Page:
The High Bar For Sexual Harassment Claims

Owing to several decisions by the United States Supreme Court, the law on sexual harassment has constricted greatly in the last few years. The new difficult standard was illustrated in a recent case involving the Los Angeles County Sheriff’s Department.

During the process of her application to be a deputy sheriff, Catherine Logerot was interviewed by Deputy Sheriff Joseph Morien. Logerot alleged that during the interview, Morien asked her harassing and discriminatory questions based on her gender, questions that had no relationship to the position for which she was applying. They were: “Are you aggressive in the bedroom?”; “Have you had sex with a minor?”; and “How old were you when you first had sex?” Logerot also alleged that Morien asked her questions about whether she watched pornographic movies, and attempted to discourage her from seeking to be hired.

The allegations went on. Logerot contended that Morien asked her questions about her sexual history, whether she had ever flashed herself driving down the freeway from Las Vegas, and if she and her husband had sex in bathrooms in their spare time. Logerot contended that Morien did not ask the questions of any other applicants male or female, and that there were no Department documents, writings, memos, or e-mails authorizing Morien to ask sexual questions.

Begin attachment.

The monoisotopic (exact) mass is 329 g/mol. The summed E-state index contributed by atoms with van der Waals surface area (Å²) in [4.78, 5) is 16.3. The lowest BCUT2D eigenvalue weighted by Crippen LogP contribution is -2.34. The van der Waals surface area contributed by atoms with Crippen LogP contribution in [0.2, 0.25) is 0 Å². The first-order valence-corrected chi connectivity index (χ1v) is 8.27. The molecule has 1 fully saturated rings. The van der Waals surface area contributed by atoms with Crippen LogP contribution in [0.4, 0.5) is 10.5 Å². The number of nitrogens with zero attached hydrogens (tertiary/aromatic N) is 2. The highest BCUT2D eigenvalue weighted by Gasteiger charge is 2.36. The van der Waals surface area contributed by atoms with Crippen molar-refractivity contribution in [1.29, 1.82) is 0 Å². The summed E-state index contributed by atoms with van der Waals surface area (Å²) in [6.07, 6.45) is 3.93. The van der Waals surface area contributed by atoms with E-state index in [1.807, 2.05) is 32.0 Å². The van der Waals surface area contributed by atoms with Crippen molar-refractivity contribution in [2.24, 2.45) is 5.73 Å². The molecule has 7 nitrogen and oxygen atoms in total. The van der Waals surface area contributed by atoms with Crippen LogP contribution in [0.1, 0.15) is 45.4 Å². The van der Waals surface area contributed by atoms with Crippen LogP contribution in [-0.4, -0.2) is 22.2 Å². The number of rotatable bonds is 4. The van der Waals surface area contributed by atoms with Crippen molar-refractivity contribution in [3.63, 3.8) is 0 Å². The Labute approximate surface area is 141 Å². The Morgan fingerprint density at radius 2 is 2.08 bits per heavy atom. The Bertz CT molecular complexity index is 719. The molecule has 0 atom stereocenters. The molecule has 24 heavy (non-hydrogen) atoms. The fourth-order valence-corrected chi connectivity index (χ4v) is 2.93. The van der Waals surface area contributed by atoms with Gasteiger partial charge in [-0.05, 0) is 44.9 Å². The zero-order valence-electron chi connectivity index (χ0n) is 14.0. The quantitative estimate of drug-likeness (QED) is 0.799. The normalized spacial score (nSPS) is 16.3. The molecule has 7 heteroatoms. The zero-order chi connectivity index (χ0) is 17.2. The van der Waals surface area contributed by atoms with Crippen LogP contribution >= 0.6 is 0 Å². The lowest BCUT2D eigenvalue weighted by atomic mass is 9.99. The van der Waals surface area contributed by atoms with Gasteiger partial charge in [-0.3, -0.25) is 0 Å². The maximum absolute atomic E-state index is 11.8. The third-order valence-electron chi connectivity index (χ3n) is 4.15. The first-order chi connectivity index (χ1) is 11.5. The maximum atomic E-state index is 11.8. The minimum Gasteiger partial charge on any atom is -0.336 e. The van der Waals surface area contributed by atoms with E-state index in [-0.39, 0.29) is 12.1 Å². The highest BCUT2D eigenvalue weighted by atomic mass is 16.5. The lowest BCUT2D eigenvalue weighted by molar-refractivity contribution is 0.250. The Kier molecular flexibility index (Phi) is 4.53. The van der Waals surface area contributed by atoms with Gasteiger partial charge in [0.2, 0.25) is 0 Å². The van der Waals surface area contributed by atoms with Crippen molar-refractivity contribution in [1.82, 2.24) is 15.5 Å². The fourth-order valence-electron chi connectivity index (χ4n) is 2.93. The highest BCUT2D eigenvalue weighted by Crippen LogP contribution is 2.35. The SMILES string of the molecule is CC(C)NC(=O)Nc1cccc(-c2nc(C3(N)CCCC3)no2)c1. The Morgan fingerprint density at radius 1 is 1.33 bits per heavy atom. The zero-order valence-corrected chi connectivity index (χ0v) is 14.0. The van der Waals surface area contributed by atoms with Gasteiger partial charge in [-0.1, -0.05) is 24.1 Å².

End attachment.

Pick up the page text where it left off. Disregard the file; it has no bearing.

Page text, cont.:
When Logerot was not hired, she sued for sexual discrimination and harassment. The California Court of Appeals dismissed her lawsuit.

The Court found that to show sexual harassment, Logerot had to show that she was subjected to unwelcome sexual advances, conduct or comments, and the behavior was based on sex; and the behavior was sufficiently severe or pervasive to alter the conditions of employment and created an abusive work environment. But, the Court found, “not all sexually coarse, offensive or vulgar language in the workplace is actionable. Hostile work environment sexual harassment only arises when the totality of the circumstances shows the harassing behavior is pervasive or severe. When the conduct involves nothing more than a few isolated incidents, the employee must prove that the conduct was severe in the extreme.

“The undisputed evidence established that during the background interview, Morien asked plaintiff a number of unwelcome sexually based questions. The language was sexual and private in nature. Nevertheless, there is no merit to the sexual harassment claim because the severe and pervasive element could not be established. Rather, the undisputed evidence shows an isolated incident over the course of several hours in which approximately ten questions of a sexual nature were asked. Under the totality of the circumstances, Morien’s conduct was not severe in the extreme to amount to hostile work environment sexual harassment.”

Logerot, Plaintiff and Appellant v. County of Los Angeles, 2012 WL 3578152 (Cal. App. 2 Dist. 2012).